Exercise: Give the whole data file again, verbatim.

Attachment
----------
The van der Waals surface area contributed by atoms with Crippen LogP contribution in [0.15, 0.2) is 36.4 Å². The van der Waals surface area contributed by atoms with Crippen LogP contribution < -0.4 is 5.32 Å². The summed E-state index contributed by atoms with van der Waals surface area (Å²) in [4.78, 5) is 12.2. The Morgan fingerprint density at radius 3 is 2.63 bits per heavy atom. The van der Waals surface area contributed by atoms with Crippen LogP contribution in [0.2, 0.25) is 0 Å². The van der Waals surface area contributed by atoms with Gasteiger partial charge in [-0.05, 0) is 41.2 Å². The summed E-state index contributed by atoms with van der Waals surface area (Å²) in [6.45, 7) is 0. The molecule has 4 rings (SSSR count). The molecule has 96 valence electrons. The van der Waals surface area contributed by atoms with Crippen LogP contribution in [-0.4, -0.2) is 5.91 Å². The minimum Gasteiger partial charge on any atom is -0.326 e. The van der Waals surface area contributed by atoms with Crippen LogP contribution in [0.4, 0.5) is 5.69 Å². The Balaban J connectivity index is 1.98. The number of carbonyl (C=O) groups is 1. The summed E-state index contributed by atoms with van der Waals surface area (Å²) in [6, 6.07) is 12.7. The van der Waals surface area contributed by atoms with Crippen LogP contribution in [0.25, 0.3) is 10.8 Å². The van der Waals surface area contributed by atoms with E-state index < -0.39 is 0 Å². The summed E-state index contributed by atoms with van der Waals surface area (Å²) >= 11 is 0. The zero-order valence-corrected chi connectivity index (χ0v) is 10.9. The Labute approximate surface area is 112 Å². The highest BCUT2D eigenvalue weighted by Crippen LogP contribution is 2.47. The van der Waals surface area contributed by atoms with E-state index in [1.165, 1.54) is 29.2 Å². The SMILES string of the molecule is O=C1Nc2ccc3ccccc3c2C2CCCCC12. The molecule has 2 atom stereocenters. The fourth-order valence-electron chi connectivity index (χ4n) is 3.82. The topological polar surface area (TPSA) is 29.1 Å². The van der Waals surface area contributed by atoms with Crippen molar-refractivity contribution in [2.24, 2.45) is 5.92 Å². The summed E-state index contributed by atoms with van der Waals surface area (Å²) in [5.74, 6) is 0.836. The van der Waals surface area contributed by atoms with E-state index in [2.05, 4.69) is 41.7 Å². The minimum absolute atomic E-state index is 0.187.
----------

The van der Waals surface area contributed by atoms with Crippen LogP contribution in [0.15, 0.2) is 36.4 Å². The van der Waals surface area contributed by atoms with Crippen LogP contribution < -0.4 is 5.32 Å². The summed E-state index contributed by atoms with van der Waals surface area (Å²) in [4.78, 5) is 12.2. The Morgan fingerprint density at radius 3 is 2.63 bits per heavy atom. The van der Waals surface area contributed by atoms with Crippen LogP contribution in [0.2, 0.25) is 0 Å². The van der Waals surface area contributed by atoms with Gasteiger partial charge in [-0.05, 0) is 41.2 Å². The summed E-state index contributed by atoms with van der Waals surface area (Å²) in [6.45, 7) is 0. The molecule has 4 rings (SSSR count). The molecule has 96 valence electrons. The van der Waals surface area contributed by atoms with Crippen LogP contribution in [-0.4, -0.2) is 5.91 Å². The minimum Gasteiger partial charge on any atom is -0.326 e. The van der Waals surface area contributed by atoms with Crippen LogP contribution in [0.4, 0.5) is 5.69 Å². The Balaban J connectivity index is 1.98. The number of carbonyl (C=O) groups is 1. The summed E-state index contributed by atoms with van der Waals surface area (Å²) in [6, 6.07) is 12.7. The van der Waals surface area contributed by atoms with Crippen LogP contribution in [0.25, 0.3) is 10.8 Å². The van der Waals surface area contributed by atoms with E-state index < -0.39 is 0 Å². The summed E-state index contributed by atoms with van der Waals surface area (Å²) >= 11 is 0. The zero-order valence-corrected chi connectivity index (χ0v) is 10.9. The Labute approximate surface area is 112 Å². The highest BCUT2D eigenvalue weighted by Crippen LogP contribution is 2.47. The van der Waals surface area contributed by atoms with E-state index in [1.165, 1.54) is 29.2 Å². The SMILES string of the molecule is O=C1Nc2ccc3ccccc3c2C2CCCCC12. The molecule has 2 atom stereocenters. The fourth-order valence-electron chi connectivity index (χ4n) is 3.82. The topological polar surface area (TPSA) is 29.1 Å². The van der Waals surface area contributed by atoms with Crippen molar-refractivity contribution in [2.24, 2.45) is 5.92 Å². The summed E-state index contributed by atoms with van der Waals surface area (Å²) in [5.74, 6) is 0.836. The van der Waals surface area contributed by atoms with E-state index in [2.05, 4.69) is 41.7 Å². The minimum absolute atomic E-state index is 0.187.